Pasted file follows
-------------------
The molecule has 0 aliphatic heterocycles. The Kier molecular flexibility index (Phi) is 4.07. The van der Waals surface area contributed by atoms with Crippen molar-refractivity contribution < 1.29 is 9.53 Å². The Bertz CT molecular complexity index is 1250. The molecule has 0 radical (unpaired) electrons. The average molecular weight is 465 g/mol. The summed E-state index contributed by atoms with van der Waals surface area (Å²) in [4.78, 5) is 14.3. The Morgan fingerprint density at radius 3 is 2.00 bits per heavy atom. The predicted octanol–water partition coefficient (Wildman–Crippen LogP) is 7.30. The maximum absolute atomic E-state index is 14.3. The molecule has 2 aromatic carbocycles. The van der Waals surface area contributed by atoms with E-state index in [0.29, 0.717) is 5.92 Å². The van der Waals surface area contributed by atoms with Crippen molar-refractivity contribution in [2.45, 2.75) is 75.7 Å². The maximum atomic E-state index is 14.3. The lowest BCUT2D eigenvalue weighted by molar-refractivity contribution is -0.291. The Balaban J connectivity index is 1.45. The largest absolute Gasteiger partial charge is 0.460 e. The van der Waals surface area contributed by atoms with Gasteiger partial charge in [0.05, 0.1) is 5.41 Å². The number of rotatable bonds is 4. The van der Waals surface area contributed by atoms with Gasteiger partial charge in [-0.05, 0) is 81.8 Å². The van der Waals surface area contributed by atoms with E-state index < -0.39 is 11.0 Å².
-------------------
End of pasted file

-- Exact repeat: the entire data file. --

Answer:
The molecule has 0 aliphatic heterocycles. The Kier molecular flexibility index (Phi) is 4.07. The van der Waals surface area contributed by atoms with Crippen molar-refractivity contribution < 1.29 is 9.53 Å². The Bertz CT molecular complexity index is 1250. The molecule has 0 radical (unpaired) electrons. The average molecular weight is 465 g/mol. The summed E-state index contributed by atoms with van der Waals surface area (Å²) in [4.78, 5) is 14.3. The Morgan fingerprint density at radius 3 is 2.00 bits per heavy atom. The predicted octanol–water partition coefficient (Wildman–Crippen LogP) is 7.30. The maximum absolute atomic E-state index is 14.3. The molecule has 2 aromatic carbocycles. The van der Waals surface area contributed by atoms with E-state index in [0.29, 0.717) is 5.92 Å². The van der Waals surface area contributed by atoms with Crippen molar-refractivity contribution in [2.45, 2.75) is 75.7 Å². The maximum atomic E-state index is 14.3. The lowest BCUT2D eigenvalue weighted by molar-refractivity contribution is -0.291. The Balaban J connectivity index is 1.45. The largest absolute Gasteiger partial charge is 0.460 e. The van der Waals surface area contributed by atoms with Gasteiger partial charge in [0.05, 0.1) is 5.41 Å². The number of rotatable bonds is 4. The van der Waals surface area contributed by atoms with Gasteiger partial charge in [-0.05, 0) is 81.8 Å². The van der Waals surface area contributed by atoms with E-state index < -0.39 is 11.0 Å².